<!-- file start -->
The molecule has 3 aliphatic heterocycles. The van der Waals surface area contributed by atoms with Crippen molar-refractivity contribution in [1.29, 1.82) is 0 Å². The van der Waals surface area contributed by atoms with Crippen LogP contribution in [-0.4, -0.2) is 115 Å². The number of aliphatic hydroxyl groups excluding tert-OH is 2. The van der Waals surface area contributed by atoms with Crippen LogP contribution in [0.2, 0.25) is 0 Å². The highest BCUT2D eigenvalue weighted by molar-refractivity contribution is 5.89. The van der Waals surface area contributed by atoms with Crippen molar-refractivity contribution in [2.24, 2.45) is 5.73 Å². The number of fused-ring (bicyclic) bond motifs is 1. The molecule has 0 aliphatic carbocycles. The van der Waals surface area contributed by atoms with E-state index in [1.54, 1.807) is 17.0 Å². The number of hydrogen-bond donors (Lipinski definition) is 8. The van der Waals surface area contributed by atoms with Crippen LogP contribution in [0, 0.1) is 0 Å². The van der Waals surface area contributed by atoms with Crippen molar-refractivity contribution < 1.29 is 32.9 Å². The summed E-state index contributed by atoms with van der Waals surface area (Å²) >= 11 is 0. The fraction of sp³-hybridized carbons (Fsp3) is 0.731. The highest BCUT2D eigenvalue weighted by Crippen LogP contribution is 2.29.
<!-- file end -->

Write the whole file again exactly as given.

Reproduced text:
The molecule has 3 aliphatic heterocycles. The van der Waals surface area contributed by atoms with Crippen molar-refractivity contribution in [1.29, 1.82) is 0 Å². The van der Waals surface area contributed by atoms with Crippen LogP contribution in [-0.4, -0.2) is 115 Å². The number of aliphatic hydroxyl groups excluding tert-OH is 2. The van der Waals surface area contributed by atoms with Crippen LogP contribution in [0.2, 0.25) is 0 Å². The highest BCUT2D eigenvalue weighted by molar-refractivity contribution is 5.89. The van der Waals surface area contributed by atoms with Crippen molar-refractivity contribution in [2.24, 2.45) is 5.73 Å². The number of fused-ring (bicyclic) bond motifs is 1. The molecule has 0 aliphatic carbocycles. The van der Waals surface area contributed by atoms with E-state index in [1.54, 1.807) is 17.0 Å². The number of hydrogen-bond donors (Lipinski definition) is 8. The van der Waals surface area contributed by atoms with Crippen LogP contribution in [0, 0.1) is 0 Å². The van der Waals surface area contributed by atoms with Crippen molar-refractivity contribution < 1.29 is 32.9 Å². The summed E-state index contributed by atoms with van der Waals surface area (Å²) >= 11 is 0. The fraction of sp³-hybridized carbons (Fsp3) is 0.731. The highest BCUT2D eigenvalue weighted by Crippen LogP contribution is 2.29.